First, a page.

Articles

3 Things You Need To Know About Being A Firefighter

Become A Fireman

Published on May 19th, 2022

Becoming a firefighter is a noble career path, and you’ll be doing rewarding and meaningful work. You’ll be serving your community and playing an essential role in protecting lives and property.

But being a firefighter doesn’t mean just fighting fires – firefighters are first responders in crises like earthquakes, vehicle accidents, train derailments, and floods. Being a firefighter means you’ll perform rescue operations in extremely dangerous situations.

Here’s everything you need to know about being a firefighter – from training, occupational hazards, and when you might need a firefighter burn injury lawyer.

1. Volunteers Might Not Qualify for Workers’ Compensation

Workers’ compensation covers injuries and diseases sustained while in the line of duty.

Although volunteer firefighters who volunteer with state and local departments are usually covered by the government agency, those who volunteer at private fire companies might not be eligible for worker’s compensation. To make matters worse, 32 states in America also have the “Firefighter’s Rule.”

The “Firefighter’s Rule” stipulates that all firefighters (volunteers and career firefighters) acknowledge that their profession comes with inherent risk, which means they may not collect damages for any injuries sustained on duty.

If you are injured while performing your duties as a firefighter, speak to an experienced attorney to discuss your options regarding compensation.

2. There is a Long List of Occupational Hazards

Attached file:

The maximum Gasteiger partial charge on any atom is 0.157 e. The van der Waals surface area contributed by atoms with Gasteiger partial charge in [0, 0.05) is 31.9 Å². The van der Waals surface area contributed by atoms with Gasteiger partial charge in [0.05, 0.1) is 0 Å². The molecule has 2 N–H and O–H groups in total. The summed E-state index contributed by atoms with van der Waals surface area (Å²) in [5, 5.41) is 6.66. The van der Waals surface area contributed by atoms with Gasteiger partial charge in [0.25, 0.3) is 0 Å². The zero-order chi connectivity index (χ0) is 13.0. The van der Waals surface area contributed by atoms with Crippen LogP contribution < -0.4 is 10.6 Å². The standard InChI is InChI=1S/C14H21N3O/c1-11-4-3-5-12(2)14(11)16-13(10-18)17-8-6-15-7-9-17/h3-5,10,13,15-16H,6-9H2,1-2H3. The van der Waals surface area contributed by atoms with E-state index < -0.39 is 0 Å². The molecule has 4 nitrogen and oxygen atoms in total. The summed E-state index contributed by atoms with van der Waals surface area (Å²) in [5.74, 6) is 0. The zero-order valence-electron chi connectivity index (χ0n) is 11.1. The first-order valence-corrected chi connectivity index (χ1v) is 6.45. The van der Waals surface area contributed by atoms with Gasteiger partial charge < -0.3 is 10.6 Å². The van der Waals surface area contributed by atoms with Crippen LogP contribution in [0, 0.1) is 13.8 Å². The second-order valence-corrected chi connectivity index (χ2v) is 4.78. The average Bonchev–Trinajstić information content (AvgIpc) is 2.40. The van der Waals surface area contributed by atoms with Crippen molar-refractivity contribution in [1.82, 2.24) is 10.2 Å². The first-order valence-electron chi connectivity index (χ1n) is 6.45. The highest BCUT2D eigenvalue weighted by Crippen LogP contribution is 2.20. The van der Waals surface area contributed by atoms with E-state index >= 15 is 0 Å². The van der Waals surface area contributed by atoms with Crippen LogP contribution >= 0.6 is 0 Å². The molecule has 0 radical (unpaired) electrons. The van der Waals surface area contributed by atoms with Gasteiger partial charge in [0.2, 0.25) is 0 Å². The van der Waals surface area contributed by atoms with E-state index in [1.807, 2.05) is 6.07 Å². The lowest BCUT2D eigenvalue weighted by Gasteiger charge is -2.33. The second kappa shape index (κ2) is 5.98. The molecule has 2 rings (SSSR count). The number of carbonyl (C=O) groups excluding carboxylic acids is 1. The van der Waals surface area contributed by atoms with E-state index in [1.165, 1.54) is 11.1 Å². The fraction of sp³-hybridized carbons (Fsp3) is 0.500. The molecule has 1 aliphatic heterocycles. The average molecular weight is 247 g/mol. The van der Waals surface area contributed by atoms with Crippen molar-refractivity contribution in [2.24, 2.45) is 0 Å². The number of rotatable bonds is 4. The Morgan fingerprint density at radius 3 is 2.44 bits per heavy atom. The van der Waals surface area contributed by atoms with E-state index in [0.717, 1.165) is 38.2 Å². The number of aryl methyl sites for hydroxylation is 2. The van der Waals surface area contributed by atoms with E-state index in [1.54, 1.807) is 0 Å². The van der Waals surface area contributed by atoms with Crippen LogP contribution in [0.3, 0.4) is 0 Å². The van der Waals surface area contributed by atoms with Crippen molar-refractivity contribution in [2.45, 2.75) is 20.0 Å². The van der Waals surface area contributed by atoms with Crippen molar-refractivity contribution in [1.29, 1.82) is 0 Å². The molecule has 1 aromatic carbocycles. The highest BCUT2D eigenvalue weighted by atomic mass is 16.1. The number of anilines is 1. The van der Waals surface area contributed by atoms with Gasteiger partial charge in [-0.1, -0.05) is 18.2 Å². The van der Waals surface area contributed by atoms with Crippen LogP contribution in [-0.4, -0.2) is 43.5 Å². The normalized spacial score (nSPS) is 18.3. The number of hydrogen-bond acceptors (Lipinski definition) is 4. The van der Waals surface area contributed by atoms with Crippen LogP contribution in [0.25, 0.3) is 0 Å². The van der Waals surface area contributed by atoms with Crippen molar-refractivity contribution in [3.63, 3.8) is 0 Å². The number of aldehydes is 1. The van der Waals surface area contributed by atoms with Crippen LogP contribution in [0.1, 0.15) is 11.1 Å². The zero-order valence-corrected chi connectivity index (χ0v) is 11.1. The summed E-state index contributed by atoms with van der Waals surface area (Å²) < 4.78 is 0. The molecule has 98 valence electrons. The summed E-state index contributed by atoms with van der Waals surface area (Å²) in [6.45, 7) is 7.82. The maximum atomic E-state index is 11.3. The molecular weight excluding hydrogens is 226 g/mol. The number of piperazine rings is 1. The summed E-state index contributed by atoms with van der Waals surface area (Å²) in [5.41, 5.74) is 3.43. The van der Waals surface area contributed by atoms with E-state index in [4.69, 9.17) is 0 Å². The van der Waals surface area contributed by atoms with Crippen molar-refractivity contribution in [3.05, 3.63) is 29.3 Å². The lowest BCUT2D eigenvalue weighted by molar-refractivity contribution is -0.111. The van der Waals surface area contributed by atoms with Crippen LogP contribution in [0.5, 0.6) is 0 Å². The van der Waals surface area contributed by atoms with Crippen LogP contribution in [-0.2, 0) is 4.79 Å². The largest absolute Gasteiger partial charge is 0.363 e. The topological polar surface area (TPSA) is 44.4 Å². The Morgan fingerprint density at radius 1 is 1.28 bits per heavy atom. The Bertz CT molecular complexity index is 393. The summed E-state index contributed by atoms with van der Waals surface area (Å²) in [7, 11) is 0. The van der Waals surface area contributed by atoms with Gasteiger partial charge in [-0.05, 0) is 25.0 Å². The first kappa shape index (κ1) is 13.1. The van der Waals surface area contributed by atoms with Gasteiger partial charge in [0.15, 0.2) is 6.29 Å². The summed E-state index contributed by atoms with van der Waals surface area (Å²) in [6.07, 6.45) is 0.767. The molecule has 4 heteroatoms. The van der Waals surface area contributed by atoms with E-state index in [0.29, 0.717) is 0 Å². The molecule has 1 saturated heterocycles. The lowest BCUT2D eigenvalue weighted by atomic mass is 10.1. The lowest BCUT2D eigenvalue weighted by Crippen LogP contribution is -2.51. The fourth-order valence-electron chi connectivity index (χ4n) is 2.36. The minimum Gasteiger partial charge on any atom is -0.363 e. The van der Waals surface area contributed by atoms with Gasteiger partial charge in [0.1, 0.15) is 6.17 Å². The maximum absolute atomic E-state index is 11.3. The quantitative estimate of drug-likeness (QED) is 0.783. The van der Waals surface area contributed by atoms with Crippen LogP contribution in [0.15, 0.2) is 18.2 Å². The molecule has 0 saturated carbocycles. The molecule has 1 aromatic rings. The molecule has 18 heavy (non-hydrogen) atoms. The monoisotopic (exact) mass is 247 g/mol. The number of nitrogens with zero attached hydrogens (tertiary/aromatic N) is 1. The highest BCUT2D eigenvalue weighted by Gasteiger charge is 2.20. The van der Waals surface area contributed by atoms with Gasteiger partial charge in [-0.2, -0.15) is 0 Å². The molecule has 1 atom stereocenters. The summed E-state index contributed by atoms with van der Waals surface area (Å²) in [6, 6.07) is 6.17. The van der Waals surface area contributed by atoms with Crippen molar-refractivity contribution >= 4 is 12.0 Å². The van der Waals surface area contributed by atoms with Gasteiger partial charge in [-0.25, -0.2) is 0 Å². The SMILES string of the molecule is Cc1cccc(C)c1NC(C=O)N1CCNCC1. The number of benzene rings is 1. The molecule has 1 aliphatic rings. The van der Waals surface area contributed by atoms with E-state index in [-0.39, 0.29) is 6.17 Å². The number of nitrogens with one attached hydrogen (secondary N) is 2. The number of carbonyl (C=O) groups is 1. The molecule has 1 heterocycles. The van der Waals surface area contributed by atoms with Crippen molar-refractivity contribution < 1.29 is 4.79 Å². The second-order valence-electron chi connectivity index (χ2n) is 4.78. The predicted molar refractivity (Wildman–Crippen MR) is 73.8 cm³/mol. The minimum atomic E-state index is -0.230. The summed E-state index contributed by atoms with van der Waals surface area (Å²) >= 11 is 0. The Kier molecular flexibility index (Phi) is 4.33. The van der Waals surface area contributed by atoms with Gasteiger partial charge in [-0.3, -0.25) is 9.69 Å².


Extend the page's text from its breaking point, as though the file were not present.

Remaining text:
One major risk for firefighters is personal physical injury. Due to the nature of the job, firefighters can sustain all kinds of bodily harm while on the job. Injuries like severe burns, heat exhaustion, smoke inhalation, and crush injuries are common occupational hazards.

Firefighters are also at risk of long-term illnesses like heart disease, asthma, lung damage, and cancer. Some illnesses may only materialize years later.

Firefighters are also particularly at risk of mental trauma and elevated stress levels – especially in disasters with mass casualties. Because firefighters are usually the first responders at the scene of a crisis, they often perform their duties in perilous and stressful situations.

Like soldiers deployed in war zones, firefighters are also susceptible to post-traumatic stress disorder (PTSD). PTSD is an intense medical condition that develops when a serviceman or rescuer experiences a highly traumatic event. PTSD can manifest in poor sleep habits, flashbacks, depression, and anxiety. People suffering from PTSD can become severely depressed, withdrawn, destructive and hostile.

3. Firefighters Work Long Hours

Firefighters often work 24 hours shifts, which makes creating a sustainable work-life balance challenging.

Firefighters may find it difficult to maintain conventional family life, resulting in disconnection and discontent.

Firefighters who are regionally deployed to large natural disaster zones to combat wildfires or other natural disasters face extremely long and unstructured shifts.

Although firefighters are educated about the overall mental and physical stress of their profession, many do not realize their job’s impact on their health until much later.

Final Words

Being a firefighter is not easy. The job involves exceptionally long hours, rigorous training, and many occupational hazards. Firefighters are heroes who bravely rescue people and animals from dangerous situations.
Still, they often pay a physical and emotional price.

While a genuine desire to help people will help you in this profession, becoming a firefighter is not for the faint-hearted.